For instance, each experiment can be activated or controlled in a variety of ways including keyboard/mouse and body tracking of your nose, wrist, elbow, knee or ankle. You can choose the option that works best for the student from a menu within most experiments. The developers recommend using Chrome on a desktop PC or Mac for the best experience. However, most features also work on tablets.
Here are the experiments you can access today:
Keyboard- a simple barred keyboard that looks much like the colored bells often used in elementary music classrooms. An added bonus to this keyboard is the colors correspond to Boomwhackers too!
- Sound (marimba, piano, guitar, synth, strings, choir)
- Scale (pentatonic, major, minor)
- Root Note
- Amount of notes
Sound Canvas – is a drawing tool. The user can draw on the screen using multiple inputs and receive immediate real time feedback. This would be a great option for non-visual learners as stated in the introductory video.
Body Synth – is a way to make music by just using your body! This can be used with one or multiple people at the same time. This could allow anyone with large motor body movement the ability to create with sound.
Body Synth allows students to work with their peers on the same project, nothing needs to be modified for one or the other. They are working together toward a common goal, regardless of their abilities.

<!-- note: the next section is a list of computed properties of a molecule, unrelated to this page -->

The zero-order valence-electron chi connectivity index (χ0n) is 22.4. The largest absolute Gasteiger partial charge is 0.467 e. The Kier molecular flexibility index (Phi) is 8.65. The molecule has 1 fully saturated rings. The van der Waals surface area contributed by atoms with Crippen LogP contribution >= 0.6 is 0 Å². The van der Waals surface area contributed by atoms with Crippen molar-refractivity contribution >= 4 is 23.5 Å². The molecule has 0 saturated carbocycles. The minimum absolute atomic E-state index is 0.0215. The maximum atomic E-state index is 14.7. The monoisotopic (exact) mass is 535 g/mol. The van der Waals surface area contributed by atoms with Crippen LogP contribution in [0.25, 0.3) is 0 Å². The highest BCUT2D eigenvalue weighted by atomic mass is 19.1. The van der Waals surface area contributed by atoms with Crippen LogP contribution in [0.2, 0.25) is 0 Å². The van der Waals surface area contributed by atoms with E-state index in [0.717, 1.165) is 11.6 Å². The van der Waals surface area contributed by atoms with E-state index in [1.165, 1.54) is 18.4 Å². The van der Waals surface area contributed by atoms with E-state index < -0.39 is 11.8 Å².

- Sound (guitar, synth, strings, drums)
- Motion Sensitivity
Seeing Music – allows you to visually experience music. Students can experience volume, emotion, intensity, and pitch in this experiment using the microphone or a MIDI keyboard. This experiment is great for students with low vision, given the color scheme.
Some students with specific visual impairments see black background with bright colors better than white background. This is a built in accessibility feature for them. Additionally, this experiment is a great cause/effect tool. Students that use switches to activate a cause/effect toy would be able to see that if they make noise with their mouth, they can make bright pictures.
- Visualizations (melodic, harmonic, dynamic including waveform)
- Color/Black and White
- Grid/Notes (tuning absolute pitch)
Clarion Lite – is an introductory musical instrument. It allows users to select a pattern of pitches to play.
- Sounds (woodwind, synth, marimba, piano, strings)
Sampler – a simple music sampler that has pre-recorded samples in various styles. It also allows for adding custom sounds by adding any sound file you have. This makes for unlimited options!
Word Synth – a fun way to play with words and sound. The user inputs text which can then be manipulated to change tempo, vocal timbre, pitch and duration.
This experiment might allow nonverbal students an additional to participate in a call/response or in songs that have repeated lines. It could be set up for them ahead of time with the correct words and when their moment comes up in the song, they could activate the word synth.